How to Think is a contrarian treatise on why we're not as good at thinking as we assume - but how recovering this lost art can rescue our inner lives from the chaos of modern life.
Most of us don't want to think, writes the American essayist Alan Jacobs. Thinking is trouble. It can force us out of familiar, comforting habits, and it can complicate our relationships with like-minded friends. Finally, thinking is slow, and that's a problem when our habits of consuming information (mostly online) leave us lost in the echo chamber of social media, where speed and factionalism trump accuracy and nuance.More info →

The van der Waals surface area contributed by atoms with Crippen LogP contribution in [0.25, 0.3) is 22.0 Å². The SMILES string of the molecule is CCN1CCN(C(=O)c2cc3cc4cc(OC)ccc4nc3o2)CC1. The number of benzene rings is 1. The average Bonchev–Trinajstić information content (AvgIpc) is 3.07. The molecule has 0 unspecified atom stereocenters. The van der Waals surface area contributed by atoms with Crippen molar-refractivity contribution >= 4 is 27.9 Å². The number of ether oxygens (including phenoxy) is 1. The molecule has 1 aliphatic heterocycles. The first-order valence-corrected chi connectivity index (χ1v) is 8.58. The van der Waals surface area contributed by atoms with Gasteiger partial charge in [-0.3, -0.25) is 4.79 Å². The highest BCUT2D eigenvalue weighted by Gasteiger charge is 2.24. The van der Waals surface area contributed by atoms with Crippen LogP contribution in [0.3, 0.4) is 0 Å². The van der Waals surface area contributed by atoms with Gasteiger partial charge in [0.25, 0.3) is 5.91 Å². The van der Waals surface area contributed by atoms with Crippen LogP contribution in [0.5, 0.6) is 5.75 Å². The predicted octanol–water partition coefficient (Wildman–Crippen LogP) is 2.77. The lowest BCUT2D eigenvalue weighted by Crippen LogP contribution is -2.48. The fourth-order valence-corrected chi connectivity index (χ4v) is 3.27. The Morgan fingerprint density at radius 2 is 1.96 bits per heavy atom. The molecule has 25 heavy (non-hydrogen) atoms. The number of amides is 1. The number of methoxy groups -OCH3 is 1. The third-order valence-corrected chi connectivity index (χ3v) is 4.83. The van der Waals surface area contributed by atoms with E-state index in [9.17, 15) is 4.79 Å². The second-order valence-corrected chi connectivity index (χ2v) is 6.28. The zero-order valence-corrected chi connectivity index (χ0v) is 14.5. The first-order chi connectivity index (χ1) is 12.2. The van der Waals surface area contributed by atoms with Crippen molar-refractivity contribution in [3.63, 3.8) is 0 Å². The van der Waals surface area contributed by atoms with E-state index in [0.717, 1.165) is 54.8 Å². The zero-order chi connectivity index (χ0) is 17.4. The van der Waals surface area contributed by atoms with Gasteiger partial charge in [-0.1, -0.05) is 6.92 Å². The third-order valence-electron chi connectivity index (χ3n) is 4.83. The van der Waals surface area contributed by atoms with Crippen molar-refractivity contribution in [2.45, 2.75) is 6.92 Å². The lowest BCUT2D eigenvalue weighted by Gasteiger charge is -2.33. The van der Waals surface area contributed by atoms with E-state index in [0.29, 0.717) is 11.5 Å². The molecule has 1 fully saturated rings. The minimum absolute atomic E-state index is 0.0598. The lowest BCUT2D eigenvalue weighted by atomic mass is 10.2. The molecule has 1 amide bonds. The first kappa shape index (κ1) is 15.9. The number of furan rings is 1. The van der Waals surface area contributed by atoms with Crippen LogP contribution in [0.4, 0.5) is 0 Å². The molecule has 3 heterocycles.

If the whole of the Christian life is to be governed by the "law of love"―the twofold love of God and one's neighbor―what might it mean to read lovingly? That is the question that drives this unique book. Through theological reflection interspersed with readings of literary texts (Shakespeare and Cervantes, Nabokov and Nicholson Baker, George Eliot and W. H. Auden and Dickens), Jacobs pursues an elusive quarry: the charitable reader.More info →